Birdwatchers have been keeping a keen eye on Bass Rock, the largest single island gannet colony in the world, as it enters a key period in the breeding season.
The first chick has just been spotted on the rock, which will be home to about 150,000 gannets by July.
The area is of international importance for seabirds and over the coming month it will be home to about 500,000 seabirds, including puffins, kittiwakes, guillemots, razorbills, fulmars, shags and terns.
Birdwatchers can view the birds through interactive live cameras in the Scottish Seabird Centre's Discovery Centre in North Berwick.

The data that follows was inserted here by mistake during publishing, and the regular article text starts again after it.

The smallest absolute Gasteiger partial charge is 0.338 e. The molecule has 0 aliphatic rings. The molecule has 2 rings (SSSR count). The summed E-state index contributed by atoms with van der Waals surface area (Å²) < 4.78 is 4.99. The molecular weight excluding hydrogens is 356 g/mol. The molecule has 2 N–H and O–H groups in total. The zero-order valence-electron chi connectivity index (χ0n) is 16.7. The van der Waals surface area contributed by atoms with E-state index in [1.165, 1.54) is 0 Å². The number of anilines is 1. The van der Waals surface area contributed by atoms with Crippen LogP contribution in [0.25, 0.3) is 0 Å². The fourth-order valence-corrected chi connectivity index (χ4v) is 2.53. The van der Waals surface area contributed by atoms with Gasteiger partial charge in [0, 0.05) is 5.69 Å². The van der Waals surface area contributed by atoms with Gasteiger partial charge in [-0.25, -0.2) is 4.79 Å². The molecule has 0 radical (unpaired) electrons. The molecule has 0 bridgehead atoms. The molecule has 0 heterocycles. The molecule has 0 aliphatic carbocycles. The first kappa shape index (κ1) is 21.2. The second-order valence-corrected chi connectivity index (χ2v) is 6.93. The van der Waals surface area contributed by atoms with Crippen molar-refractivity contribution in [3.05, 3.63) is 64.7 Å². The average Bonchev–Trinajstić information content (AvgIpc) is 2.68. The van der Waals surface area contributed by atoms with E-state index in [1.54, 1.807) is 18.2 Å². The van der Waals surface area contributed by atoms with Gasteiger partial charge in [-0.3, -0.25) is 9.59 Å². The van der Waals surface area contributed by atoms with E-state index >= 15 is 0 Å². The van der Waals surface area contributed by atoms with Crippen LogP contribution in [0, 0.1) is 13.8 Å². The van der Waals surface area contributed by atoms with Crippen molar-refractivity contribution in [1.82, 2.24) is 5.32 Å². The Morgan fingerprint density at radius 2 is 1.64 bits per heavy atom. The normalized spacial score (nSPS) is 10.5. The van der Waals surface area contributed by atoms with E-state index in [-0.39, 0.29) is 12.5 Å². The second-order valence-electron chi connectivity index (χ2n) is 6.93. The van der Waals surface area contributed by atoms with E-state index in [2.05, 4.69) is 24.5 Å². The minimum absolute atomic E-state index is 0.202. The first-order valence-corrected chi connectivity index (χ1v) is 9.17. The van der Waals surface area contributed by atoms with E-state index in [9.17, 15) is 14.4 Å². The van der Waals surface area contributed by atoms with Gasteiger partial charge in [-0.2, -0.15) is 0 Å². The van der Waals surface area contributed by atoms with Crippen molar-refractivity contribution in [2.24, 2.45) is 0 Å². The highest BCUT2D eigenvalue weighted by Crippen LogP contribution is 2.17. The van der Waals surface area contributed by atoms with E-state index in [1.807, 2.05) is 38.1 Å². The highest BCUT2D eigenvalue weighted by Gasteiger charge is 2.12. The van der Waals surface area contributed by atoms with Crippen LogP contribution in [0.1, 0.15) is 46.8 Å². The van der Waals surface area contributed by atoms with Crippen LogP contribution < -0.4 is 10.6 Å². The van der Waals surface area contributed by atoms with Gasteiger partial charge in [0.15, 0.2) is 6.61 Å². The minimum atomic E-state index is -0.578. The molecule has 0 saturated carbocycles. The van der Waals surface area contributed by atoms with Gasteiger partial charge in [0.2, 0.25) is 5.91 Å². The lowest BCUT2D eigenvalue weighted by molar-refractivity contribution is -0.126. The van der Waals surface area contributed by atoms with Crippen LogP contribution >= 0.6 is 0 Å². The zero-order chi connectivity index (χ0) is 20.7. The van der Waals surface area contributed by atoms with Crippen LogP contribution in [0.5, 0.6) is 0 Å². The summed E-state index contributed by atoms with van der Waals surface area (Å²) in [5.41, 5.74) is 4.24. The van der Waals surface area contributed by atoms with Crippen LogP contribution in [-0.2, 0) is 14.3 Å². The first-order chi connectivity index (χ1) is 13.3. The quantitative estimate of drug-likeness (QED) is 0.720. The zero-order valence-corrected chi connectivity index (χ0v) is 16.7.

Gannets are Britain's largest seabird, with a wing span of more than 6ft, and can live for more than 30 years.
They have such good eyesight that they can spot schools of fish below the surface of the water and dive at speeds of up to 62mph.
Bass Rock, which lies in the Firth of Forth, was formed 320 million years ago and is the remains of one of many active volcanoes in the area.
It has been uninhabited since 1988 when the last lighthouse keeper left.